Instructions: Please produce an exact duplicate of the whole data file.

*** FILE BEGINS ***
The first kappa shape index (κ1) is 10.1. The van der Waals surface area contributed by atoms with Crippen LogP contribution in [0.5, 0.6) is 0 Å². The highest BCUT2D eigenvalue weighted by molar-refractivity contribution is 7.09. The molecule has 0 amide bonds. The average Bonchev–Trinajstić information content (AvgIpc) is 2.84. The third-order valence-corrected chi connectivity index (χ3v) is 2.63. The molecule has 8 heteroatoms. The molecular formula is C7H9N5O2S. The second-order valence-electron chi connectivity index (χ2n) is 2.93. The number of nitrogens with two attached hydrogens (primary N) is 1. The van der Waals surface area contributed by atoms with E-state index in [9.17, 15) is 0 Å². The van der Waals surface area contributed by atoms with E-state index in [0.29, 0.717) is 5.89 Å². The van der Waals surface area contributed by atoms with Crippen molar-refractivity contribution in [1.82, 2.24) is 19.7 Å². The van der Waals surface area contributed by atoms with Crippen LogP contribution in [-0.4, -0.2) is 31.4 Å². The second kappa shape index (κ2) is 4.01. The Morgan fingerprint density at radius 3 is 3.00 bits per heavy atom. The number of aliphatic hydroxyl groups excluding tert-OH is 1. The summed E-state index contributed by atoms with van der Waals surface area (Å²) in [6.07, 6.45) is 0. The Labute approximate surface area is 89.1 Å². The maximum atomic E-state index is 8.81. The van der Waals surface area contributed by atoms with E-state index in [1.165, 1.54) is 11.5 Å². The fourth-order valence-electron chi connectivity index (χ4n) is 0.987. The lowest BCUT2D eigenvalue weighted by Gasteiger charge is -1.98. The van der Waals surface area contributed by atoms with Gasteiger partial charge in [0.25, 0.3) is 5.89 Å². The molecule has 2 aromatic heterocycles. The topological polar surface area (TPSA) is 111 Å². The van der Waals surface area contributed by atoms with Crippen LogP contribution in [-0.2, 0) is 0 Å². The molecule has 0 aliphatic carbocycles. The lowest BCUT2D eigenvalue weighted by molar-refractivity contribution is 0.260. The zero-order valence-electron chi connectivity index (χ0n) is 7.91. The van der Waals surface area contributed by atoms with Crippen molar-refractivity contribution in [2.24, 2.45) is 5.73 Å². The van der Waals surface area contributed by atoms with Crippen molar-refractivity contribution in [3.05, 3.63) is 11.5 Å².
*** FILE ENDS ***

The first kappa shape index (κ1) is 10.1. The van der Waals surface area contributed by atoms with Crippen LogP contribution in [0.5, 0.6) is 0 Å². The highest BCUT2D eigenvalue weighted by molar-refractivity contribution is 7.09. The molecule has 0 amide bonds. The average Bonchev–Trinajstić information content (AvgIpc) is 2.84. The third-order valence-corrected chi connectivity index (χ3v) is 2.63. The molecule has 8 heteroatoms. The molecular formula is C7H9N5O2S. The second-order valence-electron chi connectivity index (χ2n) is 2.93. The number of nitrogens with two attached hydrogens (primary N) is 1. The van der Waals surface area contributed by atoms with E-state index in [9.17, 15) is 0 Å². The van der Waals surface area contributed by atoms with E-state index in [0.29, 0.717) is 5.89 Å². The van der Waals surface area contributed by atoms with Crippen molar-refractivity contribution in [1.82, 2.24) is 19.7 Å². The van der Waals surface area contributed by atoms with Crippen LogP contribution in [-0.4, -0.2) is 31.4 Å². The second kappa shape index (κ2) is 4.01. The Morgan fingerprint density at radius 3 is 3.00 bits per heavy atom. The number of aliphatic hydroxyl groups excluding tert-OH is 1. The summed E-state index contributed by atoms with van der Waals surface area (Å²) in [6.07, 6.45) is 0. The Labute approximate surface area is 89.1 Å². The maximum atomic E-state index is 8.81. The van der Waals surface area contributed by atoms with E-state index in [1.165, 1.54) is 11.5 Å². The fourth-order valence-electron chi connectivity index (χ4n) is 0.987. The lowest BCUT2D eigenvalue weighted by Gasteiger charge is -1.98. The van der Waals surface area contributed by atoms with Gasteiger partial charge in [0.25, 0.3) is 5.89 Å². The molecule has 2 aromatic heterocycles. The topological polar surface area (TPSA) is 111 Å². The van der Waals surface area contributed by atoms with Crippen LogP contribution in [-0.2, 0) is 0 Å². The molecule has 0 aliphatic carbocycles. The lowest BCUT2D eigenvalue weighted by molar-refractivity contribution is 0.260. The zero-order valence-electron chi connectivity index (χ0n) is 7.91. The van der Waals surface area contributed by atoms with Crippen molar-refractivity contribution in [2.24, 2.45) is 5.73 Å². The van der Waals surface area contributed by atoms with Crippen molar-refractivity contribution in [3.05, 3.63) is 11.5 Å².